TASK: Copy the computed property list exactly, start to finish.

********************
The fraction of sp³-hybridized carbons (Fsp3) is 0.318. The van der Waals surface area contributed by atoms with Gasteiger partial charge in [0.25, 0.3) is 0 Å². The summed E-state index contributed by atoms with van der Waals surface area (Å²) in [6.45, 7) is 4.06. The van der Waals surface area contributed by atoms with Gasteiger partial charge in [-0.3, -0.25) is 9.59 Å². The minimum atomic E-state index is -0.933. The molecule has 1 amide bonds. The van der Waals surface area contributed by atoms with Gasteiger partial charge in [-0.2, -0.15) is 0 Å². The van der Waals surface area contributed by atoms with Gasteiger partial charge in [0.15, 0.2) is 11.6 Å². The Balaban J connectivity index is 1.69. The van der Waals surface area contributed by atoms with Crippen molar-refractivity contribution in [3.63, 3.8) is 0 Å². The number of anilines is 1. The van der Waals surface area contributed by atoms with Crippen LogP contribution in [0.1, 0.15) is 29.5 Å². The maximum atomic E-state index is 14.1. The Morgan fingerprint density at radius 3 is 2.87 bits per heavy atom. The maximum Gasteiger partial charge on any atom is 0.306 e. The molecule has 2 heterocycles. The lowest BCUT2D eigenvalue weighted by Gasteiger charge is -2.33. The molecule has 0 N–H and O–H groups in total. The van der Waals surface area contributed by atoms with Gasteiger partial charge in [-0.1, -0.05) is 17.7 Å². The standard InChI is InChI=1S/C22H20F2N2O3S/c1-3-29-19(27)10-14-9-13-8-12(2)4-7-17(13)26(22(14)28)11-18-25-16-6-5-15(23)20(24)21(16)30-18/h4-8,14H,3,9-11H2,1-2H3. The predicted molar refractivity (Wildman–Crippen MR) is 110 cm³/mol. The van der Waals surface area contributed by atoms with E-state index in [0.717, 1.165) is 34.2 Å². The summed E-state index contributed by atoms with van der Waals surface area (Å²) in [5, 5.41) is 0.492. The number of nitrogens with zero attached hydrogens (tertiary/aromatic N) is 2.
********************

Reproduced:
The fraction of sp³-hybridized carbons (Fsp3) is 0.318. The van der Waals surface area contributed by atoms with Gasteiger partial charge in [0.25, 0.3) is 0 Å². The summed E-state index contributed by atoms with van der Waals surface area (Å²) in [6.45, 7) is 4.06. The van der Waals surface area contributed by atoms with Gasteiger partial charge in [-0.3, -0.25) is 9.59 Å². The minimum atomic E-state index is -0.933. The molecule has 1 amide bonds. The van der Waals surface area contributed by atoms with Gasteiger partial charge in [-0.2, -0.15) is 0 Å². The van der Waals surface area contributed by atoms with Gasteiger partial charge in [0.15, 0.2) is 11.6 Å². The Balaban J connectivity index is 1.69. The van der Waals surface area contributed by atoms with Crippen molar-refractivity contribution in [3.63, 3.8) is 0 Å². The number of anilines is 1. The van der Waals surface area contributed by atoms with Crippen LogP contribution in [0.1, 0.15) is 29.5 Å². The maximum atomic E-state index is 14.1. The Morgan fingerprint density at radius 3 is 2.87 bits per heavy atom. The maximum Gasteiger partial charge on any atom is 0.306 e. The molecule has 2 heterocycles. The lowest BCUT2D eigenvalue weighted by Gasteiger charge is -2.33. The molecule has 0 N–H and O–H groups in total. The van der Waals surface area contributed by atoms with Gasteiger partial charge in [-0.1, -0.05) is 17.7 Å². The standard InChI is InChI=1S/C22H20F2N2O3S/c1-3-29-19(27)10-14-9-13-8-12(2)4-7-17(13)26(22(14)28)11-18-25-16-6-5-15(23)20(24)21(16)30-18/h4-8,14H,3,9-11H2,1-2H3. The predicted molar refractivity (Wildman–Crippen MR) is 110 cm³/mol. The van der Waals surface area contributed by atoms with E-state index in [0.717, 1.165) is 34.2 Å². The summed E-state index contributed by atoms with van der Waals surface area (Å²) in [5, 5.41) is 0.492. The number of nitrogens with zero attached hydrogens (tertiary/aromatic N) is 2.